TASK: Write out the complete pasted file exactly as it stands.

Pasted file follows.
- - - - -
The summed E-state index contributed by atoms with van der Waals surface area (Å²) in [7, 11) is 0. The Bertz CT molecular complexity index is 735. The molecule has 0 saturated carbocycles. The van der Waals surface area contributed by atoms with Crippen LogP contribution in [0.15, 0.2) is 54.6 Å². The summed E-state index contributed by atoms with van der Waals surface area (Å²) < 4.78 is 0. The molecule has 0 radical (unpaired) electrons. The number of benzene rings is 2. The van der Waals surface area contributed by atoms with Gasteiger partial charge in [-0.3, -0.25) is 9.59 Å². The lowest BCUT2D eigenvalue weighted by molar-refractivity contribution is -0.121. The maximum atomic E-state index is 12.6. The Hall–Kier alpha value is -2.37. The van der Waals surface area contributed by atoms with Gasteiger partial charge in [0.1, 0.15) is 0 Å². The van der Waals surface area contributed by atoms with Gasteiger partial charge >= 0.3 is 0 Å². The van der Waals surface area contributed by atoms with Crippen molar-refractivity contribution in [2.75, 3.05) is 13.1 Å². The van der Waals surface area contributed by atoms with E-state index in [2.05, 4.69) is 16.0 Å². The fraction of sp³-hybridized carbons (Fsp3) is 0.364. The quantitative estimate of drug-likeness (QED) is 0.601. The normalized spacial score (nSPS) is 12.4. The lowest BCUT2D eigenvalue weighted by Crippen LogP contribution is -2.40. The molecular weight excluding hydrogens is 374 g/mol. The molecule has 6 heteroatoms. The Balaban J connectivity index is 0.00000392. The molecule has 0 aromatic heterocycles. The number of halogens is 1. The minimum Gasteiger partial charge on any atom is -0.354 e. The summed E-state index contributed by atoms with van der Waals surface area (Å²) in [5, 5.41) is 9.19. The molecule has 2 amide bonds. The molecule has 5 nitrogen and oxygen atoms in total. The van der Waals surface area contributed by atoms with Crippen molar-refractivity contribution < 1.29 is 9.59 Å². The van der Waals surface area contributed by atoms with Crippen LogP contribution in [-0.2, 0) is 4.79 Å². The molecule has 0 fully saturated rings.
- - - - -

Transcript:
The summed E-state index contributed by atoms with van der Waals surface area (Å²) in [7, 11) is 0. The Bertz CT molecular complexity index is 735. The molecule has 0 saturated carbocycles. The van der Waals surface area contributed by atoms with Crippen LogP contribution in [0.15, 0.2) is 54.6 Å². The summed E-state index contributed by atoms with van der Waals surface area (Å²) < 4.78 is 0. The molecule has 0 radical (unpaired) electrons. The number of benzene rings is 2. The van der Waals surface area contributed by atoms with Gasteiger partial charge in [-0.3, -0.25) is 9.59 Å². The lowest BCUT2D eigenvalue weighted by molar-refractivity contribution is -0.121. The maximum atomic E-state index is 12.6. The Hall–Kier alpha value is -2.37. The van der Waals surface area contributed by atoms with Gasteiger partial charge in [0.1, 0.15) is 0 Å². The van der Waals surface area contributed by atoms with Gasteiger partial charge >= 0.3 is 0 Å². The van der Waals surface area contributed by atoms with Crippen molar-refractivity contribution in [2.75, 3.05) is 13.1 Å². The van der Waals surface area contributed by atoms with E-state index in [2.05, 4.69) is 16.0 Å². The fraction of sp³-hybridized carbons (Fsp3) is 0.364. The quantitative estimate of drug-likeness (QED) is 0.601. The normalized spacial score (nSPS) is 12.4. The lowest BCUT2D eigenvalue weighted by Crippen LogP contribution is -2.40. The molecular weight excluding hydrogens is 374 g/mol. The molecule has 6 heteroatoms. The Balaban J connectivity index is 0.00000392. The molecule has 0 aromatic heterocycles. The number of halogens is 1. The minimum Gasteiger partial charge on any atom is -0.354 e. The summed E-state index contributed by atoms with van der Waals surface area (Å²) in [5, 5.41) is 9.19. The molecule has 2 amide bonds. The molecule has 5 nitrogen and oxygen atoms in total. The van der Waals surface area contributed by atoms with Crippen molar-refractivity contribution < 1.29 is 9.59 Å². The van der Waals surface area contributed by atoms with Crippen LogP contribution in [-0.2, 0) is 4.79 Å². The molecule has 0 fully saturated rings.